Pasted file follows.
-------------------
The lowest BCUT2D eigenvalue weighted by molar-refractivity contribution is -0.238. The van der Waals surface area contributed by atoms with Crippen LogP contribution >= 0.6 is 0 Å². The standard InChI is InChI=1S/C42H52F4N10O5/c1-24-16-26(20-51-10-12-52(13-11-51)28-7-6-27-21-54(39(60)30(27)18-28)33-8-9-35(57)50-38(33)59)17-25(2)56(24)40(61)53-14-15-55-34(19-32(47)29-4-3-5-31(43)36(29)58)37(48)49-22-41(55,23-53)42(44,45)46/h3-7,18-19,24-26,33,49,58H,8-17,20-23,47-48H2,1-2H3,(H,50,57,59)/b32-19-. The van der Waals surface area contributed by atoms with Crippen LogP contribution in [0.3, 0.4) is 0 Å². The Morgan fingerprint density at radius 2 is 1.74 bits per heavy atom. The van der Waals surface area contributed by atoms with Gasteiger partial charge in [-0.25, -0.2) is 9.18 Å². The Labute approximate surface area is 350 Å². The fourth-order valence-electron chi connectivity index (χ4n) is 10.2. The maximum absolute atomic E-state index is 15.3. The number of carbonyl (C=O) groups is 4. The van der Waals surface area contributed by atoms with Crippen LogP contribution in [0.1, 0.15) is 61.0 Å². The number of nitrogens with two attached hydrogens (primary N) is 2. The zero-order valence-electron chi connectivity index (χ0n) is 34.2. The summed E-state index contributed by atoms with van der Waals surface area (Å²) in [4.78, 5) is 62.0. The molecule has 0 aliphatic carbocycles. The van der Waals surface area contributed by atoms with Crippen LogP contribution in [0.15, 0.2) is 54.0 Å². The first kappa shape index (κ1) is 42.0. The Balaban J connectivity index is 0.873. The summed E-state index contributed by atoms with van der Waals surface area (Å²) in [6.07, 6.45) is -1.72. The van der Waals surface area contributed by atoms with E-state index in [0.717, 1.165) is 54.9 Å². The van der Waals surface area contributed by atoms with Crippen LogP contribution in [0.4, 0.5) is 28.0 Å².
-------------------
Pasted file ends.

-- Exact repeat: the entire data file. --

The lowest BCUT2D eigenvalue weighted by molar-refractivity contribution is -0.238. The van der Waals surface area contributed by atoms with Crippen LogP contribution >= 0.6 is 0 Å². The standard InChI is InChI=1S/C42H52F4N10O5/c1-24-16-26(20-51-10-12-52(13-11-51)28-7-6-27-21-54(39(60)30(27)18-28)33-8-9-35(57)50-38(33)59)17-25(2)56(24)40(61)53-14-15-55-34(19-32(47)29-4-3-5-31(43)36(29)58)37(48)49-22-41(55,23-53)42(44,45)46/h3-7,18-19,24-26,33,49,58H,8-17,20-23,47-48H2,1-2H3,(H,50,57,59)/b32-19-. The van der Waals surface area contributed by atoms with Crippen LogP contribution in [0.3, 0.4) is 0 Å². The Morgan fingerprint density at radius 2 is 1.74 bits per heavy atom. The van der Waals surface area contributed by atoms with Gasteiger partial charge in [-0.25, -0.2) is 9.18 Å². The Labute approximate surface area is 350 Å². The fourth-order valence-electron chi connectivity index (χ4n) is 10.2. The maximum absolute atomic E-state index is 15.3. The number of carbonyl (C=O) groups is 4. The van der Waals surface area contributed by atoms with Crippen LogP contribution in [0.1, 0.15) is 61.0 Å². The number of nitrogens with two attached hydrogens (primary N) is 2. The zero-order valence-electron chi connectivity index (χ0n) is 34.2. The summed E-state index contributed by atoms with van der Waals surface area (Å²) in [4.78, 5) is 62.0. The molecule has 0 aliphatic carbocycles. The van der Waals surface area contributed by atoms with Crippen LogP contribution in [0.15, 0.2) is 54.0 Å². The first kappa shape index (κ1) is 42.0. The Balaban J connectivity index is 0.873. The summed E-state index contributed by atoms with van der Waals surface area (Å²) in [6.07, 6.45) is -1.72. The van der Waals surface area contributed by atoms with E-state index in [0.717, 1.165) is 54.9 Å². The van der Waals surface area contributed by atoms with Crippen LogP contribution in [0.4, 0.5) is 28.0 Å².